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. 1995 Sep;3 Suppl 2:233s-239s.
doi: 10.1002/j.1550-8528.1995.tb00469.x.

A Very-Low-Calorie Conventional Japanese Diet: Its Implications for Prevention of Obesity

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A Very-Low-Calorie Conventional Japanese Diet: Its Implications for Prevention of Obesity

T Sakata. Obes Res. .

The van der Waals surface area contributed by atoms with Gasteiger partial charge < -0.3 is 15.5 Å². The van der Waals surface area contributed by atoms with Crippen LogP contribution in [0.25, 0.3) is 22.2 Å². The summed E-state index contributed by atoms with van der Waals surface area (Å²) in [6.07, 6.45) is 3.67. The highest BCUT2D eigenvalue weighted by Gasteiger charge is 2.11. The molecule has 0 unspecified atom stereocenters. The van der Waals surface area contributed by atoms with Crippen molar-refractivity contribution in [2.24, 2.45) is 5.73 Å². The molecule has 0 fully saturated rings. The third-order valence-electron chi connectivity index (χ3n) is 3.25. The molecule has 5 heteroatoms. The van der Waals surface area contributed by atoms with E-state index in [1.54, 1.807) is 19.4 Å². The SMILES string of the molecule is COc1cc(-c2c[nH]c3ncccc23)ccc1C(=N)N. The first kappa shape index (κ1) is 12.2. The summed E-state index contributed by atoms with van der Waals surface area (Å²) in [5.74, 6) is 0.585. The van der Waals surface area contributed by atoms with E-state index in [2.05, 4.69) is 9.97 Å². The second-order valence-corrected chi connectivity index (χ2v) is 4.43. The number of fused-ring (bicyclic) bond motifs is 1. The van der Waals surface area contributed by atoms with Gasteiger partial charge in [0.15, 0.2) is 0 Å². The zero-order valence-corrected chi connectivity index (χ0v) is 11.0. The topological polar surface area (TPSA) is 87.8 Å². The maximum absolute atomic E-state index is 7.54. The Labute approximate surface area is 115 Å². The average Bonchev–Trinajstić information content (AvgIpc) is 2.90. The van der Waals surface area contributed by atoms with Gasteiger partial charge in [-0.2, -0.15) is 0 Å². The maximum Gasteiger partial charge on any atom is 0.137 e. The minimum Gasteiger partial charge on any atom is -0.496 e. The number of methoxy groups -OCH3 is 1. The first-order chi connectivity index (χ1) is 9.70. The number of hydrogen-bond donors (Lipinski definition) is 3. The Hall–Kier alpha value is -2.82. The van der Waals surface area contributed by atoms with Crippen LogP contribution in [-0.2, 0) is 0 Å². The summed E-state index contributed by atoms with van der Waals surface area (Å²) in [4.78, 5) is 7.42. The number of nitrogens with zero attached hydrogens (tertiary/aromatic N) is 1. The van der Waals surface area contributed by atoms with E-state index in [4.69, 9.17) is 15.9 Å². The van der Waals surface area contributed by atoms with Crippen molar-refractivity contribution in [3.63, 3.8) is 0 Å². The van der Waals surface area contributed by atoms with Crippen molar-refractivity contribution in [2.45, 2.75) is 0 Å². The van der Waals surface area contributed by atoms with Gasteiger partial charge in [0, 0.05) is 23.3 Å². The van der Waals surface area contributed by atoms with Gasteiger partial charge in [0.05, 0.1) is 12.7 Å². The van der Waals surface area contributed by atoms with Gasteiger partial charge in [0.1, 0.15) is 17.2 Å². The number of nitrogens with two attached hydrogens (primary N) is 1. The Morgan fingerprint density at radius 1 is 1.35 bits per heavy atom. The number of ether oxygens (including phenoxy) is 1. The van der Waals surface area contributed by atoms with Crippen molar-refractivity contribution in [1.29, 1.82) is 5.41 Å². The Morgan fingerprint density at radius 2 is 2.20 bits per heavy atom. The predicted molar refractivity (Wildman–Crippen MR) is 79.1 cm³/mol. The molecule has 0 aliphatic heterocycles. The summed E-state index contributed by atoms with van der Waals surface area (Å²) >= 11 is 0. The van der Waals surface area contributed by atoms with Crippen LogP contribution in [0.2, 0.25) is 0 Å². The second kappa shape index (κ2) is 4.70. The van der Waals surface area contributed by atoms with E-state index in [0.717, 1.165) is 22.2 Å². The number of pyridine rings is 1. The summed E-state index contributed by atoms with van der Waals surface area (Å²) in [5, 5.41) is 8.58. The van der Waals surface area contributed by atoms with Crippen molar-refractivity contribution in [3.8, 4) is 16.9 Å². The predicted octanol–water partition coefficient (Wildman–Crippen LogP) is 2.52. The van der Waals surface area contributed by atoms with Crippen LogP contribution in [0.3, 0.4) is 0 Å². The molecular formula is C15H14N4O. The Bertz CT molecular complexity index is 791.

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A very-low-calorie conventional Japanese diet of 370 kcal/day has been shown to be useful for weight reduction and its long-term maintenance. Sources of the diet were mainly from chicken fillet, egg white, fish white-meat, mushroom, seaweed and low- or non-calorie fiber-rich vegetable, and contained 4.4g fat, 38.1g protein, 45.2g carbohydrate and essential minerals and vitamins. However, metabolic and neural implications of a commercial very-low-calorie liquid formula diet have rarely been investigated from the view point of food intake and appetite regulation. Animal studies have demonstrated the rationale for efficacy of the very-low calorie conventional Japanese diet as follows: (1) Increased hypothalamic histamine suppressed food intake through H1-receptors in the ventromedial hypothalamus (VMH) and paraventricular nucleus, the satiety centers. (2) Low energy intake enhanced satiety and decreased food intake through histaminergic activation of VMH neurons. (3) Mastication activated afferent signal transmission from proprioceptors in the oral cavity to the mesencephalic trigeminal nucleus(Me5). Histaminergic systems in the hypothalamus were activated by mastication and low energy supply, which was accompanied by satiation through the action of histamine in the VMH. Usefulness of the very-low-calorie conventional Japanese diet derives from utilization of conventional Japanese food stuffs as a fiber rich, low energy food source, and from enhancement of satiation by increased mastication required of the diet. The properties of the diet seemed to effect a closed positive feedback loop between histaminergic activation in hypothalamic satiety centers and behavioral changes to enhance satiation and cause feeding suppression.

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